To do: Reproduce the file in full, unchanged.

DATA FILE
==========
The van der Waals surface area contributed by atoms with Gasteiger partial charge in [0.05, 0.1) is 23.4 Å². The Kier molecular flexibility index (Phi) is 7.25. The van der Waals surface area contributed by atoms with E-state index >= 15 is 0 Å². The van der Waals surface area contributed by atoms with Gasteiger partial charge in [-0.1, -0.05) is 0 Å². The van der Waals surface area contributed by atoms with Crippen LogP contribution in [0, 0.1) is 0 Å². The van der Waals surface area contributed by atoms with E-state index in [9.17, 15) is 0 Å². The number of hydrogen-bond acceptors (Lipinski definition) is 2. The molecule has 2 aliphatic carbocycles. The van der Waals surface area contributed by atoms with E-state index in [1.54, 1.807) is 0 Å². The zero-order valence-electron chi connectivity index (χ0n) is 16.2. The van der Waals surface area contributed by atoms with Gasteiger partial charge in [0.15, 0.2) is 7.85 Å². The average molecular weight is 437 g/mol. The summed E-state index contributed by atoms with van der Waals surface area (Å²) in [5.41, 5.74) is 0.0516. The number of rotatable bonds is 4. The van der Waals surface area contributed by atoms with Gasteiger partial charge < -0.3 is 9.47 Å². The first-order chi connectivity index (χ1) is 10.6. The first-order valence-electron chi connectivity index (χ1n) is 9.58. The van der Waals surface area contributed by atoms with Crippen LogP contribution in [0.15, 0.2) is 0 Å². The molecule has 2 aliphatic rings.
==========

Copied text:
The van der Waals surface area contributed by atoms with Gasteiger partial charge in [0.05, 0.1) is 23.4 Å². The Kier molecular flexibility index (Phi) is 7.25. The van der Waals surface area contributed by atoms with E-state index >= 15 is 0 Å². The van der Waals surface area contributed by atoms with Gasteiger partial charge in [-0.1, -0.05) is 0 Å². The van der Waals surface area contributed by atoms with Crippen LogP contribution in [0, 0.1) is 0 Å². The van der Waals surface area contributed by atoms with E-state index in [9.17, 15) is 0 Å². The number of hydrogen-bond acceptors (Lipinski definition) is 2. The molecule has 2 aliphatic carbocycles. The van der Waals surface area contributed by atoms with E-state index in [1.54, 1.807) is 0 Å². The zero-order valence-electron chi connectivity index (χ0n) is 16.2. The van der Waals surface area contributed by atoms with Gasteiger partial charge in [0.15, 0.2) is 7.85 Å². The average molecular weight is 437 g/mol. The summed E-state index contributed by atoms with van der Waals surface area (Å²) in [5.41, 5.74) is 0.0516. The number of rotatable bonds is 4. The van der Waals surface area contributed by atoms with Gasteiger partial charge < -0.3 is 9.47 Å². The first-order chi connectivity index (χ1) is 10.6. The first-order valence-electron chi connectivity index (χ1n) is 9.58. The van der Waals surface area contributed by atoms with Crippen LogP contribution in [0.15, 0.2) is 0 Å². The molecule has 2 aliphatic rings.